ring last year, Watipa (commissioned by UNAIDS and the PACT as part of its #uproot agenda) carried out a study to better understand and document community-led interventions that aim to strengthen demand creation and uptake of HIV and sexual and reproductive health services, with a focus on engaging young people as beneficiaries, partners and implementers.
The full report highlights the role that young people have in demand creation, linkages to care and uptake of services for HIV and sexual and reproductive health and rights.
Lucy from Watipa had the chance to interview Allen Kyendikuwa, one of the key researchers in the study. Find out, in the text below, what Allen's insights on the finding of the study are:
Q: Can you please share a bit more information about the objectives and results from the study, including some of the insights you received from the interviews?
The study aimed to assess young people’s participation in community HIV responses, specifically demand creation, linkages to care and uptake of HIV and sexual and reproductive health and rights services. It also aimed to document and showcase models of youth participation in community HIV responses.
Q: Can you tell us about some of the main results?
The results indicated that young people play an essential role in demand creation, linkages to care and uptake of services for HIV and sexual and reproductive health and rights. It enhances the overall response to HIV and benefits the young people themselves.
Young people play a critical part in enabling access to HIV treatment and retention in care. Young people are actively involved in peer psychosocial support, peer-to-peer consultations, policy engagement processes, peer mobilization around specific campaigns and projects, and peer-supported hospital and care access.
Young people, including young key populations and young people living with HIV, also play a key role in primary HIV prevention, early testing and diagnosis. Peer education, outreach and community engagement are all areas where young people are informing and influencing their peers.
Q: Did you learn anything that surprised you?
This research found that there is a perceived value in young people’s participation in all stages of programme and policy design, implementation, and monitoring and evaluation. Despite this, young people are often seen as being passive in the process and participating only as beneficiaries; their role as implementers was either overlooked or taken for granted.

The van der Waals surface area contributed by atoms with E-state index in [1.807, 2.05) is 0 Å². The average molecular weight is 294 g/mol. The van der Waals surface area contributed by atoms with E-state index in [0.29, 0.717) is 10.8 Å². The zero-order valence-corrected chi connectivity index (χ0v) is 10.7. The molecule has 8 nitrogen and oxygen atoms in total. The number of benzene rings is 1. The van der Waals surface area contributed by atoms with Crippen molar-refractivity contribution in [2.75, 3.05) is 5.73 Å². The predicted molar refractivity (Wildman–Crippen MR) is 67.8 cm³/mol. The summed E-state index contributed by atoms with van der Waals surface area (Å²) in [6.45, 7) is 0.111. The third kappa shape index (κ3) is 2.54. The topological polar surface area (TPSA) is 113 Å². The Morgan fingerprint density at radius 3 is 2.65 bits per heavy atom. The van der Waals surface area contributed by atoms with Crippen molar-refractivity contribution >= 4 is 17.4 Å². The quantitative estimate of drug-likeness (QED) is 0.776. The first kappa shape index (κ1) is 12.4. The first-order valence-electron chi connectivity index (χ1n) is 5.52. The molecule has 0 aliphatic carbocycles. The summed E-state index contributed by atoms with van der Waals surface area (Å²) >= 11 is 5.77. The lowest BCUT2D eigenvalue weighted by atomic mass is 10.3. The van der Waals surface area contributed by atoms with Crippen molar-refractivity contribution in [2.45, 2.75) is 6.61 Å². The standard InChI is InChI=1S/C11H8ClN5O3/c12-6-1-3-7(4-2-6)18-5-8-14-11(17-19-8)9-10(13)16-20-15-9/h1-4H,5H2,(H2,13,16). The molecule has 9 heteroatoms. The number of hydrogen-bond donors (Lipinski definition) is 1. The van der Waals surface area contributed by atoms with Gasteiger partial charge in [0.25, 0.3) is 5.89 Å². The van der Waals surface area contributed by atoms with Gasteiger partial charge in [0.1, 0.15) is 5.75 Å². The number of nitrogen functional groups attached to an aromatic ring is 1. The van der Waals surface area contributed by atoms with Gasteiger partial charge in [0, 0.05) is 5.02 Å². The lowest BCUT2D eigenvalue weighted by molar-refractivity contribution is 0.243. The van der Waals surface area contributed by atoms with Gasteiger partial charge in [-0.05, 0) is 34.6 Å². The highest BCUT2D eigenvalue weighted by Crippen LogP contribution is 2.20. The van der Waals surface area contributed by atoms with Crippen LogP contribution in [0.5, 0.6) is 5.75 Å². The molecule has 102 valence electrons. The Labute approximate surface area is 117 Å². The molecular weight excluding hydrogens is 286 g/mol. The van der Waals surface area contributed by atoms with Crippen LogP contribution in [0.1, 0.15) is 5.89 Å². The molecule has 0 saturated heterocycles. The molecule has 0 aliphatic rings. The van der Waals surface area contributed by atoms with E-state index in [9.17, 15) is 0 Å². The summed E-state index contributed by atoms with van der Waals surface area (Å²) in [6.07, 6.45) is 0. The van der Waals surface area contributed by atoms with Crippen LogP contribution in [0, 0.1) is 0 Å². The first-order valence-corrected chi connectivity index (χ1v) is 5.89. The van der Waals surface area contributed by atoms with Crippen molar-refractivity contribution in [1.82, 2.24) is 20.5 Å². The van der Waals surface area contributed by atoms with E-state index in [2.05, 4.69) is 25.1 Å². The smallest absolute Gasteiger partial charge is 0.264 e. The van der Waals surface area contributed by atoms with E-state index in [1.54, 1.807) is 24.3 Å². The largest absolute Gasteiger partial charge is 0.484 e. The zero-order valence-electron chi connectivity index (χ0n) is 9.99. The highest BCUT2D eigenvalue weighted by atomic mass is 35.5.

Increased attention has been given to the need to disaggregate data to reflect the diversity of young people and the important role they play in gathering data to inform nuanced policies.
Participants in the peer interviews also encouraged donors to resource the time and involvement of young people so that they could be paid for their role in service delivery and not only be considered as volunteers. Concrete suggestions were given to donors to provide core funding to enable organizations run by and for young people to have some funding sustainability and support in setting up governance and organizational structures to facilitate a stronger and more long-term engagement in the local HIV response.
Q: You have done a lot of work at the national level. Can you share a bit more how youth organizations and networks support young people’s health and rights?
They support in changing public perception that young people as seen as being the problem to being the solution. Importantly, they develop leadership potential and community engagement, support policy formulations that enable the involvement of young people, increase the peer to peer information sharing, improve access to services, and can drive consensus towards a common language that amplifies attention to issues relating to young people from international declarations at the national level.
Q: What is your message to donors, policy makers and UN entities, on how they can support youth organizations and networks working on HIV?
It is important to enable opportunities for the participation of young people from a variety of backgrounds (including rural communities) in community-based responses. Project discussion fora, youth-friendly service access and policy engagement processes often are limited to major cities and can leave behind young people in rural or hard-to-reach areas.
Young people’s involvement in the HIV response is primarily siloed. The results from this study showed that young people’s involvement in community based response to HIV is both essential for the response to HIV as well as beneficial for the young people themselves.
Young people have proven to have great impact on the community responses and hence must be given a special package of criteria where young people compete freely within their capacities vs funding calls that have mega criteria requirements that are greater than their years of experience. Conditions for working with young people must inclusively consider partnerships on top of recipient status.
In 2017, under the #Uproot agenda, Youth PACT designed #Uproot report cards on the 2016 Political Declaration on HIV and AIDS to assess how well a country is doing in achieving its commitments on adolescents and young people, included in the 2016 Political Declaration on HIV/AIDS.